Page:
Letting people go is never easy, but it helps to remember that you are helping them as well as yourself. If it is clear that they are more likely to succeed elsewhere, you aren't doing them any favors by keeping them around.
4. Know When to Add to the Team
The point at which you're ready to add another salesperson can be difficult to recognize, because while data can be helpful, it is unlikely to give you the full story.
The short, standard answer is that you should add another salesperson once you have more leads than you know what to do with. However, it rarely works out that neatly.
For one thing, the salespeople you already have on hand are generally going to want new or better leads almost constantly. Any additional person who joins the ranks is likely to be seen as an interloper.
To really know when it's time to add an extra body to the team, you do want to look at the metrics, but you'll also need to trust your gut instincts.
Keeping track of things like lead numbers, how well leads flow through the sales funnel, and how quickly leads are increasing month-to-month or quarter-to-quarter will help you feel out the best time to expand your sales team.
For most companies, market size is not an issue. Instead, the issue is whether or not you can inform the market about your product.
More salespeople means having more opportunities to connect with leads and get the word out, but adding too many salespeople can dampen profits if they aren't effectively turning that information saturation into actual deals.
That said, when you have a great product and your system is working well, it might be a good idea to add another salesperson before you actually think you need them. It can be a good push for the current team members to go after the existing leads.
Data is helpful for knowing when to add someone to your sales team, but this issue is quite a bit more nuanced than a spreadsheet can fully cover. There's a lot of uncertainty.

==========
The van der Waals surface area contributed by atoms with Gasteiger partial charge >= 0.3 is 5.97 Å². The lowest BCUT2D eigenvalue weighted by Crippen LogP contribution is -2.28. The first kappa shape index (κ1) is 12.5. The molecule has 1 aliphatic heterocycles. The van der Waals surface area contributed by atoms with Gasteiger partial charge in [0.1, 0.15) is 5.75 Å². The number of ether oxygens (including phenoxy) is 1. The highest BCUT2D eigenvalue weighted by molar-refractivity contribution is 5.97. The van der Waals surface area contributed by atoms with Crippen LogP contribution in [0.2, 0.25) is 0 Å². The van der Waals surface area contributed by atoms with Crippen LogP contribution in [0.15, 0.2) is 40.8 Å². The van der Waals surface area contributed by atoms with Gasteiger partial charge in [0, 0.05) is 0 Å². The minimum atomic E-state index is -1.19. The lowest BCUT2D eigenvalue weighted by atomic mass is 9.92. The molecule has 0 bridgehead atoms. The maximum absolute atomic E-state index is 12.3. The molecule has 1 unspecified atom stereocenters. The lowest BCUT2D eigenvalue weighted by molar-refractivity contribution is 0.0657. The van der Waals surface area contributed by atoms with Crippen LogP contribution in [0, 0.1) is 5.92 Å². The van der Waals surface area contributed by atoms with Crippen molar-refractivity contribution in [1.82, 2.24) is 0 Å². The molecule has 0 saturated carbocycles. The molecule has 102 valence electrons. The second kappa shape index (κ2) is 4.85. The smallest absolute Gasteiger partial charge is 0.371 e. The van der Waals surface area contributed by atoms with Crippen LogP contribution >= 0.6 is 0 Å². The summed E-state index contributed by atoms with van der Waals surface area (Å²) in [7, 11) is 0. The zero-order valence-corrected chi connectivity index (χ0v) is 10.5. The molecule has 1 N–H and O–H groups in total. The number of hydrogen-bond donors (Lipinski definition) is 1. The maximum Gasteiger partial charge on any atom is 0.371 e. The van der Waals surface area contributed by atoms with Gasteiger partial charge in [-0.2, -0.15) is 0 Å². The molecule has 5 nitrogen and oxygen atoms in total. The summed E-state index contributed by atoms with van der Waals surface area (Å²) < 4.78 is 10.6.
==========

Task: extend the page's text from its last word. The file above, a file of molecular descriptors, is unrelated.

Bellows admitted that he and the team at Yesware made some mistakes and stumbled along the way to 800,000+ clients, but in the end, mistakes are what help you grow.
As you figure out how to scale your sales team, those decisions will become easier. In the beginning, look to the metrics as guidance and trust your intuition.
5. Put Things in Perspective
Speaking of making mistakes, it would be great if there were a step-by-step guide on how to flawlessly scale your sales team without lost revenue or wasted time.
Unfortunately, such a thing does not exist. There are several books on how to scale a sales team, but most deal with specific companies and their success stories.
While there are things to be learned from the successes of others, hindsight is 20/20, and things are likely to be far more complicated while you are struggling with the same issues. It's important to embrace the uncertainty and keep things in perspective.
As the German military strategist Helmuth von Moltke said, "No battleplan ever survives contact with the enemy." The enemy in this sense is reality. Bad luck happens, so there will be no straight path to success.
For your sanity and the success of your business, it's a good idea to keep this in mind when you stumble in a decision or when things don't seem to be going your way.
You need to accept the bad luck as it comes and let the stress slide away. People don't perform well when stressed, so fretting over a mistake or a snag in the plan won't help you overcome the issues at hand.
There is no simple road map for how to scale your sales team, but these lessons helped grow Yesware into the 800,000+ user company it is today.
By remembering that the founder must prove to be a successful salesperson first and foremost, there is power in hiring in numbers, metrics are your friend, you should trust your gut, and that keeping things in perspective is vital to the success of your company, you can overcome most hurdles when scaling your business.
This article is based on an interview with Matthew Bellows, CEO of Yesware.
You can find the interview that this post was based on, and many more, by subscribing to the B2B Growth Show on iTunes.
James Carbary is the founder of Sweet Fish Media, a podcast production service for B2B companies. He's a contributor for the Huffington Post & Business Insider, and he also co-hosts the B2B Growth Show: a podcast dedicated to helping B2B executives achieve explosive growth.